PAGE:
We had some French friends staying and there was a suggestion we all go out for dinner. I suggested I cook. I am never sure how the Frenchman's friends react, in private, to the news that I shall be producing dinner, but I can imagine the apprehensive conversations:
"I hear she's cooking dinner?"
"But she's English?"
"Wouldn't it be better to eat out?"
"Hmmm, probably but it's too late now."
So they arrive filled with trepidation, expecting boiled lamb and soggy potatoes (half of France still think this is this is our national dish). They leave, hopefully replete with reasonable wine, good food and pleasant surprise as well as disabused of one small cross-Channel stereotype. Or not.
This time, I did a 'Roti de Porc' in the cocotte. It is a lazy - and pretty foolproof - way of producing a delicious meal involving slow cooking meat in a large and heavy cast iron pan with a large and heavy lid. My mother-in-law very thoughtfully gave us one of these a couple of Christmases ago. It weighs a ton. Shortly afterwards I dropped it. The Frenchman seemed less concerned that it nearly took off a couple of toes than that it lost a chunk of enamel. I told him "enamel we can replace. My toes we can't" but he fussed about the cocotte in a way he did not fuss about my feet. The brand name of the pot is a Doufeu (Doux = gentle, Feu = fire/heat) and that is the principle; you put the meat, vegetables, potatoes in the pot with a very little water, slam on the heavy lid, put ice cubes (or in my case cold water) in the lip of the lid and set it on a gentle heat on the cooker for several hours. The whole thing becomes the culinary equivalent of a self-supporting eco-system though hopefully without the single cell amoeba: the kind of moisture cycle involving evaporation, precipitation, condensation, clouds, plateaus and mountains I vaguely remember from school geography lessons centuries ago. It leaves the cook free to chat to guests and escape the slavery of the steaming stove. Perhaps the slang word 'Doofer' used for something you cannot remember the exact name of, stems from this cooking pot.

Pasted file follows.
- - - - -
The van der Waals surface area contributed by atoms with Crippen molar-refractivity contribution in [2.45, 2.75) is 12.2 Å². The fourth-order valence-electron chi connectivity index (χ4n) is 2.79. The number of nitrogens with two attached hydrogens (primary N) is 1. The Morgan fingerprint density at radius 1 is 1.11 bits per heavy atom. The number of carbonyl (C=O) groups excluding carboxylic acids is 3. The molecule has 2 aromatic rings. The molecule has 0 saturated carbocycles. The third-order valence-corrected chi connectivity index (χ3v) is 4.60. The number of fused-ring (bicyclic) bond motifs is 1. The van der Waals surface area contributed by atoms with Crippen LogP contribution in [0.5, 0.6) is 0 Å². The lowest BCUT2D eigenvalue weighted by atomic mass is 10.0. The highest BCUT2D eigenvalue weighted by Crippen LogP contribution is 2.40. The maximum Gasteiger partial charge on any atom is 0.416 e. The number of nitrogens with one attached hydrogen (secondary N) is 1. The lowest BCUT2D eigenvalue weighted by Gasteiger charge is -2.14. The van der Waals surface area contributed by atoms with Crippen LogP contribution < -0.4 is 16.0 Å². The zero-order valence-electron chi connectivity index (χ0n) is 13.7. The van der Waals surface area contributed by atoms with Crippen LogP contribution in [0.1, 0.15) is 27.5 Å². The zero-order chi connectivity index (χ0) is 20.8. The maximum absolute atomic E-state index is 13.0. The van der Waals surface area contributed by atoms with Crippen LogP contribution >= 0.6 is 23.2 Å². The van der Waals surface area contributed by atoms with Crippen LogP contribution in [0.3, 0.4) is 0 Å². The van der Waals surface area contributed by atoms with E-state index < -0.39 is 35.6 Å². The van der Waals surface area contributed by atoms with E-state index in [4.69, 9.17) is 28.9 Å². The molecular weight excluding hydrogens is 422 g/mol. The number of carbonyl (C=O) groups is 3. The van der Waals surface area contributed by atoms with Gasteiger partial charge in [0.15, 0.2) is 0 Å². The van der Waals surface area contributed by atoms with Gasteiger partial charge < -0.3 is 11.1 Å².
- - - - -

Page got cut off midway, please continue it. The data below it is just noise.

So far, it has always turned out a fabulous meal with very little effort on my part and this weekend was no exception. While it simmered away on its own, I was able to spend time with our friends instead of slaving over a hot stove. The big chip in the red enamel made no difference to its efficacy, as I was at pains to point out to the Frenchman. In the early hours of the morning our guests left with congratulations and compliments to the chef - me. I am not sure if I was imagining silent sighs of relief and surprise from those I had never previously cooked for but I could imagine the nub of a subsequent conversation: "Not bad for an Anglaise, but it was a French pot."
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